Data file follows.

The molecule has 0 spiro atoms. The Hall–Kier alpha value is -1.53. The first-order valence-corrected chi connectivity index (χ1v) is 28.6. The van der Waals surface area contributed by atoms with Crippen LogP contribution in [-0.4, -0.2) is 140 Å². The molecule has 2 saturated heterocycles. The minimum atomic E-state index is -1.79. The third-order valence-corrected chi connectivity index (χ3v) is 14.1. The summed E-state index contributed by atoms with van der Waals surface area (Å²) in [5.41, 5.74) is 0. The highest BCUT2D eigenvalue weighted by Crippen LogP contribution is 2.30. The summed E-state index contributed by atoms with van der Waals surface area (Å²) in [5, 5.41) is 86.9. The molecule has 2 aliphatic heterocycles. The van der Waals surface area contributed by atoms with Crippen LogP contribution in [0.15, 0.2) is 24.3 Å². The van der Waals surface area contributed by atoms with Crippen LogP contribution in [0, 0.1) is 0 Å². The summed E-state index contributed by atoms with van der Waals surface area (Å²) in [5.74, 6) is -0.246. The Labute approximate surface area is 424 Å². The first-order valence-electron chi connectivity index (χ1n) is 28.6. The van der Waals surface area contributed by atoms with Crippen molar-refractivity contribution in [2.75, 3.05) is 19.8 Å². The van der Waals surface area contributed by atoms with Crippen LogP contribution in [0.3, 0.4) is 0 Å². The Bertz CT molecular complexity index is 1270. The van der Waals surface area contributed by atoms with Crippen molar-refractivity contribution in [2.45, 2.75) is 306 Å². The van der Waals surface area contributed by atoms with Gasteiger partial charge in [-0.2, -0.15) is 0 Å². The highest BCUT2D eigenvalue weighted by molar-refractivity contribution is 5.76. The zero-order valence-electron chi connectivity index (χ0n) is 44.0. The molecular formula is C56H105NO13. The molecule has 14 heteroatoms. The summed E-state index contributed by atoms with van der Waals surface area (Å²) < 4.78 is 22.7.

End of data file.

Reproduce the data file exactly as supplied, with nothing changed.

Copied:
The molecule has 0 spiro atoms. The Hall–Kier alpha value is -1.53. The first-order valence-corrected chi connectivity index (χ1v) is 28.6. The van der Waals surface area contributed by atoms with Crippen LogP contribution in [-0.4, -0.2) is 140 Å². The molecule has 2 saturated heterocycles. The minimum atomic E-state index is -1.79. The third-order valence-corrected chi connectivity index (χ3v) is 14.1. The summed E-state index contributed by atoms with van der Waals surface area (Å²) in [5.41, 5.74) is 0. The highest BCUT2D eigenvalue weighted by Crippen LogP contribution is 2.30. The summed E-state index contributed by atoms with van der Waals surface area (Å²) in [5, 5.41) is 86.9. The molecule has 2 aliphatic heterocycles. The van der Waals surface area contributed by atoms with Crippen LogP contribution in [0.15, 0.2) is 24.3 Å². The van der Waals surface area contributed by atoms with Crippen LogP contribution in [0, 0.1) is 0 Å². The summed E-state index contributed by atoms with van der Waals surface area (Å²) in [5.74, 6) is -0.246. The Labute approximate surface area is 424 Å². The first-order valence-electron chi connectivity index (χ1n) is 28.6. The van der Waals surface area contributed by atoms with Crippen molar-refractivity contribution in [2.75, 3.05) is 19.8 Å². The van der Waals surface area contributed by atoms with Crippen LogP contribution in [0.3, 0.4) is 0 Å². The Bertz CT molecular complexity index is 1270. The van der Waals surface area contributed by atoms with Crippen molar-refractivity contribution in [2.45, 2.75) is 306 Å². The van der Waals surface area contributed by atoms with Gasteiger partial charge in [-0.2, -0.15) is 0 Å². The highest BCUT2D eigenvalue weighted by molar-refractivity contribution is 5.76. The zero-order valence-electron chi connectivity index (χ0n) is 44.0. The molecular formula is C56H105NO13. The molecule has 14 heteroatoms. The summed E-state index contributed by atoms with van der Waals surface area (Å²) < 4.78 is 22.7.